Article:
How do you ensure that the hotel guests enjoy WLAN (wireless local area network) which is stable and powerful in all rooms? There are two things to consider.
The stability and performance of the guest WLAN depend on two factors per se: on the one hand, the available bandwidth on-site, and on the other hand, the selected density of the WLAN system.
The maximum available bandwidth is determined by the local infrastructure - i.e., whether the hotel has a copper or fibre-optic connection - and also by the type of Internet subscription you have chosen. One thing is clear: the more bandwidth available, the more powerful the guest WLAN. This is because guests share the available capacity. And if everyone wants to surf the Internet, make video calls or stream movies at the same time, there can be a traffic jam - just like on a highway at the rush hour - and the connection can be impaired.
That's why it's worth taking into account not only the average bandwidth requirements per guest but also the requirements at peak times. Should it be the two-lane highway, with traffic jams around 5 p.m., or the four-lane highway, which is hardly used the rest of the day? No one can take this fundamental decision off your hands. The important thing is that you make the decision consciously and obtain the appropriate subscription from the Internet provider. If possible, it is recommended to offer guests a good WLAN experience even during peak times. If there is not enough bandwidth available due to the infrastructure on-site (lines), it is possible to set up supplementary mobile access.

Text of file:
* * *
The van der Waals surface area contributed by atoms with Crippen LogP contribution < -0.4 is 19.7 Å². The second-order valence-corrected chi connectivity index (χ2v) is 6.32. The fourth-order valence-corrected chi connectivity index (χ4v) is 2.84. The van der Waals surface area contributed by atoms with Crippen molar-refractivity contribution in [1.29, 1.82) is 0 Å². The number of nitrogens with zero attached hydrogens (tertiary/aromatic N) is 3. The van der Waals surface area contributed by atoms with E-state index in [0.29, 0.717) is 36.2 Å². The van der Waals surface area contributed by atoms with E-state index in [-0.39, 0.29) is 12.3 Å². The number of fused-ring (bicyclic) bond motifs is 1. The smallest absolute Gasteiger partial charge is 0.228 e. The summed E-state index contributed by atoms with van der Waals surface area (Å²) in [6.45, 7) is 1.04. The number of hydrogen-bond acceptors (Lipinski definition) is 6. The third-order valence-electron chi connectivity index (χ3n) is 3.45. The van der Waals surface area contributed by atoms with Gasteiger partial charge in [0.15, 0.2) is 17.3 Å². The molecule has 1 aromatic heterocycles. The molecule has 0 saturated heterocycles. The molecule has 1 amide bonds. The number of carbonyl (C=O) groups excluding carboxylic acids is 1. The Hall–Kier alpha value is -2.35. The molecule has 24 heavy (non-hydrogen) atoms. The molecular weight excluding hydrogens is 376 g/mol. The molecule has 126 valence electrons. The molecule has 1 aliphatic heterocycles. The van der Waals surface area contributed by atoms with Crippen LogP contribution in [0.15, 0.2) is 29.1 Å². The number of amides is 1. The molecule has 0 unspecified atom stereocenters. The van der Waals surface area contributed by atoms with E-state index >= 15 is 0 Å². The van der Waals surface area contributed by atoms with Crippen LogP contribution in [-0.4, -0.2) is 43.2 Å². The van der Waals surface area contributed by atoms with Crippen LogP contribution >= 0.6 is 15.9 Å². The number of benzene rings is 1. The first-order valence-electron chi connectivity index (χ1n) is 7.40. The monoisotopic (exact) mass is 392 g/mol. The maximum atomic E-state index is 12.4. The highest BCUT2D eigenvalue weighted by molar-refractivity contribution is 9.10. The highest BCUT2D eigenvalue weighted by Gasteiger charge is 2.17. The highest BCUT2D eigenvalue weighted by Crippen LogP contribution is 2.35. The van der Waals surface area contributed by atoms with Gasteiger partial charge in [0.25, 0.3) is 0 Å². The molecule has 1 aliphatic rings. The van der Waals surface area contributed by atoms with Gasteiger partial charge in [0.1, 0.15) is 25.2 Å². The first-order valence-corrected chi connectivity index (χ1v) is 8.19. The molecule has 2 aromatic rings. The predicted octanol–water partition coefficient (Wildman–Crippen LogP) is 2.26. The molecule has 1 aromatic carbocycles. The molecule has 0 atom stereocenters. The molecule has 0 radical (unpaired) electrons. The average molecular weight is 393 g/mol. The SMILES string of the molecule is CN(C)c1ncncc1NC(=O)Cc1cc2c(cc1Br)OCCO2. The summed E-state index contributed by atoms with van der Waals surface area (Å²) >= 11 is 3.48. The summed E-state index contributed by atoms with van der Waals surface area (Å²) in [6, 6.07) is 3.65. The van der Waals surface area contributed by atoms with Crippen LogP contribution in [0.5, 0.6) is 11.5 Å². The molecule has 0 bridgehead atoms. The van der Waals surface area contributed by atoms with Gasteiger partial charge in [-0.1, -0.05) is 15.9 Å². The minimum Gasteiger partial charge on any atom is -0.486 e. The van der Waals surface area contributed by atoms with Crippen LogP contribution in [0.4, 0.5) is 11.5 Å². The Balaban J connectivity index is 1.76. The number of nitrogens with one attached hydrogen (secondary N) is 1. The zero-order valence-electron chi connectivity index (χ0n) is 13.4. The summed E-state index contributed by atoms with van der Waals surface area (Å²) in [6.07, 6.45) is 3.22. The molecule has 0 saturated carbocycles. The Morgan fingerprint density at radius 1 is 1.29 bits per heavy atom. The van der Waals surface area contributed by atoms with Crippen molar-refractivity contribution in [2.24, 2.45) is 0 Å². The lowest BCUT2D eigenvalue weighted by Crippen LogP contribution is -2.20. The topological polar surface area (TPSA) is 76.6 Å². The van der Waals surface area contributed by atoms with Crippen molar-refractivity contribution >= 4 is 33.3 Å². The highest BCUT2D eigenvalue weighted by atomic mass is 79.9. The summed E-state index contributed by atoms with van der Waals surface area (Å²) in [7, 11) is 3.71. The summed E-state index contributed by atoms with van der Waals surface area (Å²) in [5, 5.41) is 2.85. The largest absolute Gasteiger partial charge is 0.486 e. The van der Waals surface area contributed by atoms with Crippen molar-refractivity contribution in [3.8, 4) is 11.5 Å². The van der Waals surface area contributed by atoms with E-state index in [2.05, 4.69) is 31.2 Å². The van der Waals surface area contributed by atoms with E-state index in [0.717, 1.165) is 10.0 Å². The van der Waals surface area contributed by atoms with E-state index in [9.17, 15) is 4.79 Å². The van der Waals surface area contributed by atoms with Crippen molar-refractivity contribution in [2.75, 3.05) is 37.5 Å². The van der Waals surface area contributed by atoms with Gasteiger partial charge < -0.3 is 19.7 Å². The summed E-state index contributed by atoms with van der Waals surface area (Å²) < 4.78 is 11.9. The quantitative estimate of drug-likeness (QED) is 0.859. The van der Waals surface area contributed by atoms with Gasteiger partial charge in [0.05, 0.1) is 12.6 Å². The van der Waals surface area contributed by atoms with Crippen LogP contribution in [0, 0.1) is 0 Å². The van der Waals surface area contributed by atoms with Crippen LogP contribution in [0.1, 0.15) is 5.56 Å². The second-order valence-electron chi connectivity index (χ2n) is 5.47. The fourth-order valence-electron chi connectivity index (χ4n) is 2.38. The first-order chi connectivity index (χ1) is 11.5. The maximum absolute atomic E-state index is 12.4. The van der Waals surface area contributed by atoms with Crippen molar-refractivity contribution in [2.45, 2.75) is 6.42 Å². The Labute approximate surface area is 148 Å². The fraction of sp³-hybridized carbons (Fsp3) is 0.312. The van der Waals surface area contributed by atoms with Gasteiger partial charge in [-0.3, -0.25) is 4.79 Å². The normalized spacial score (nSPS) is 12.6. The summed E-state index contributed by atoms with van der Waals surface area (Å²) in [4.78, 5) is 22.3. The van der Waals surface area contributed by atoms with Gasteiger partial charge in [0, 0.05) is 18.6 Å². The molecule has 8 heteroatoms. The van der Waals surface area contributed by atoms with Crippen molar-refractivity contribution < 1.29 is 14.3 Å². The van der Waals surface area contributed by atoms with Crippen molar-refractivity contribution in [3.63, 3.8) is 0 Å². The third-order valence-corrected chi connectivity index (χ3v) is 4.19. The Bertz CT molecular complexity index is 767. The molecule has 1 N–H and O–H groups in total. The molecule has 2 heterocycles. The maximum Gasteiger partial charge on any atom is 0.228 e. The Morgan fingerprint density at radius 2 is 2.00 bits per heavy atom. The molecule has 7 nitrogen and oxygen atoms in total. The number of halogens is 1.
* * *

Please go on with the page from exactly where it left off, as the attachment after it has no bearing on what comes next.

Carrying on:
In addition to the bandwidth, the right positioning of the WLAN system is also a key factor. It determines how good the coverage is in the hotel or in the individual rooms. Access points (small boxes on the ceiling) are primarily responsible for this, as they transmit or amplify the WLAN signal and thus ensure better and more stable reception for the hotel guests. Accordingly, you can increase the WLAN coverage with additional WI-FI access points as desired.
There are almost no limits here. You can build WLAN systems that cover even the smallest corner of the hotel and allow up to several thousand users. However, to avoid costs getting out of hand, it is worthwhile, especially for small and medium-sized hotels, to evaluate where good coverage is absolutely necessary (for example, in the lobby or in the rooms) and where it is not (for example, in the garage or in the restrooms) and to select the number of access points accordingly and determine their ideal placement.
So you see, there's a lot that can be done to improve public WLAN (PWLAN) performance and stability. Given the increasing importance of digital services across broad segments of the population, in the long term, there is little a hotelier can do about the PWLAN issue. However, copy-paste solutions are usually out of place, as both the location of the hotel, the architecture and infrastructure, and the composition of the hotel guests and their needs should be taken into account when planning and implementing a PWLAN solution.